This persona plays well to White working-class men. An ABC News poll from Sept. 22 shows that support growing.



If White working-class men were the only voters, Trump would be a shoo-in. Nothing can alienate them. As Trump himself said, “I could stand in the middle of 5th Avenue and shoot somebody and I wouldn't lose voters.” Well, he wouldn’t lose any of that core demographic.

But what about White working-class women? The ABC News poll shows them favoring Trump 52% - 40%, still pretty strong, but that poll was taken before the first debate. I have not found any post-debate data about those women, but I wonder how they will respond to Trump’s latest – defending his fat-shaming of Alicia Machado, the former Miss Universe, then tossing some slut-shaming on top of that.

Will the Wal*Mart women appreciate Trump’s views on a woman carrying few extra pounds? Or will they sympathize with Ms. Machado? Might they see this as Trump’s version of political correctness? In both cases, working-class people are being measured against the standards of some cultural elite, and they resent it. If men resent having their attitudes characterized as “racist,” maybe women will resent having their bodies characterized as “disgusting” (one of Trump’s favorite adjectives).   

I also wonder how they will react to the new anti-Clinton strategy Trump just announced.  “She’s nasty, but I can be nastier than she ever can be.” What is he going to be nasty about?


Will White working-class women appreciate nastiness the way men might? And will they support nastiness directed at a woman because her husband strays? Trump thinks so.

Trump defended his choice to bring up Bill Clinton's sexual infidelities by speculating it would steal away female voters from his opponent. (NY Times)

I have absolutely no poll data on how Trump-supporting women feel about other women whose husbands cheat. But I did find this document – a song that spent three weeks at #1 on the country charts and rose to #19 on the pop charts (behind, among others, “I Heard It Through the Grapevine” and “Build Me Up Buttercup”). That was in 1969, but in the song had many subsequent covers. I am referring, of course, to Tammy Wynette’s classic “Stand By Your Man.”

Sometimes it’s hard to be a woman
Giving all your love to just one man
You'll have bad times, and he'll have good times,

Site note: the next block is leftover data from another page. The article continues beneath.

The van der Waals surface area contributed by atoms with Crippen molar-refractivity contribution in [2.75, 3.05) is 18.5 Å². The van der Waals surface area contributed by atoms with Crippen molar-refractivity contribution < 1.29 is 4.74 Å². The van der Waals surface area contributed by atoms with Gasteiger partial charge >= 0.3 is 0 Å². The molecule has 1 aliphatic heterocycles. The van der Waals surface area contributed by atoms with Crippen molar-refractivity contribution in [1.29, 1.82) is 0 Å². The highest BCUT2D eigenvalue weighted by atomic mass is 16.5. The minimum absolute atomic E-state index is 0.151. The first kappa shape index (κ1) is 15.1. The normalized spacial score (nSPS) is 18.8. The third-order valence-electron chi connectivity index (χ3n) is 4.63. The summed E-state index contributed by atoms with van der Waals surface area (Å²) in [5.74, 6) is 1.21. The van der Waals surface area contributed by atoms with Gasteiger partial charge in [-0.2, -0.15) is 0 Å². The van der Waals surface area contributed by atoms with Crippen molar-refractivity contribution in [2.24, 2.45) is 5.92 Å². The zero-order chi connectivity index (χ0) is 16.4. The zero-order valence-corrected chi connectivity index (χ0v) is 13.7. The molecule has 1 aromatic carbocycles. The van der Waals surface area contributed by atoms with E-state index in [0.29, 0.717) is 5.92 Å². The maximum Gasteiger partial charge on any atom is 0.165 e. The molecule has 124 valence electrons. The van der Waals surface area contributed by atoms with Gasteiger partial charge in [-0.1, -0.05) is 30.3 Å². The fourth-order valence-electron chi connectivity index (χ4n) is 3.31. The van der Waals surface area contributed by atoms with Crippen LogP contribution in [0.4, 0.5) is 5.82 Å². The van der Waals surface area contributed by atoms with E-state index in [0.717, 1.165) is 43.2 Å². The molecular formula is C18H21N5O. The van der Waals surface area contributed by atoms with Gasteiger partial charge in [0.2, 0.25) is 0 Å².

Doin’ things that you don’t understand.

But if you love him, you’ll forgive him
Even though he’s hard to understand.
And if you love him, oh be proud of him
’Cause after all he’s just a man.

Stand by your man, give him two arms to cling to
And something warm to come to
When nights are cold and lonely.
Stand by your man, and show the world you love him
Keep giving all the love you can.
Stand by your man.

Here is a very recent performance – Kellie Pickler at the Grand Old Opry last year.




Gone is the Tammy Wynette big hair and big mascara of nearly 50 years ago. But the sincerity of the performance and the reaction of the audience suggest that the underlying sentiment still resonates, especially in Trumpland.* Will Trump win votes by reminding women that Hillary stood by her man?

----------------------------------
*The song is such an emblematic cultural artifact that I have used it before in this blog here) and here.)


An Old Stand-by

August 30, 2012
Posted by Jay Livingston

In yesterday’s post about Ann Romney’s speech, I left out something important.  I had remembered a 1978 sociology article, but there was something else in the speech, something familiar that I couldn’t quite bring to the surface.  Then I read Amanda Marcotte’s Slate article, “Ann Romney Acknowledges, Embraces Sexism.”  Says Marcotte, Ann Romney
offered up a . . . list of the very injustices feminists have worked, with some success, to eliminate. . . .There Ann Romney was, acknowledging that even conservative women know it to be true: Women work harder for less pay and less respect. She described sexism in fairly blunt terms.
But while Mrs. Romney aptly described the sexist inequality,
she framed it not as a problem to be fixed but a trial that women have to endure. . . . Instead of demanding equality, she encouraged her female audience instead to take their payment in martyrdom.
Then I remembered.  Not a 1978 article but a 1968 hit song. 


Yes, just as Mrs. Romney says, sometimes it’s hard to be a woman. 

I blogged this song several years ago , making essentially the same point that Marcotte is making.  On the surface, the woman is offering support for the status quo.  But the text is actually a critique of the system.  (My post, including the full lyric, is here,)

The contradiction is clearer if we imagine a Saudi version
Sometimes it’s hard to be a woman,
Sharing your man with three co-wives,
And knowin’ that you ladies
Get lashed if you drive the Mercedes
And wearin’ clothes that only show your eyes.
Stand by your man, . . .
When I’ve mentioned “Stand by Your Man” to students, I get only blank stares.  But it might be big this week at the False Consciousness karaoke bar in Tampa.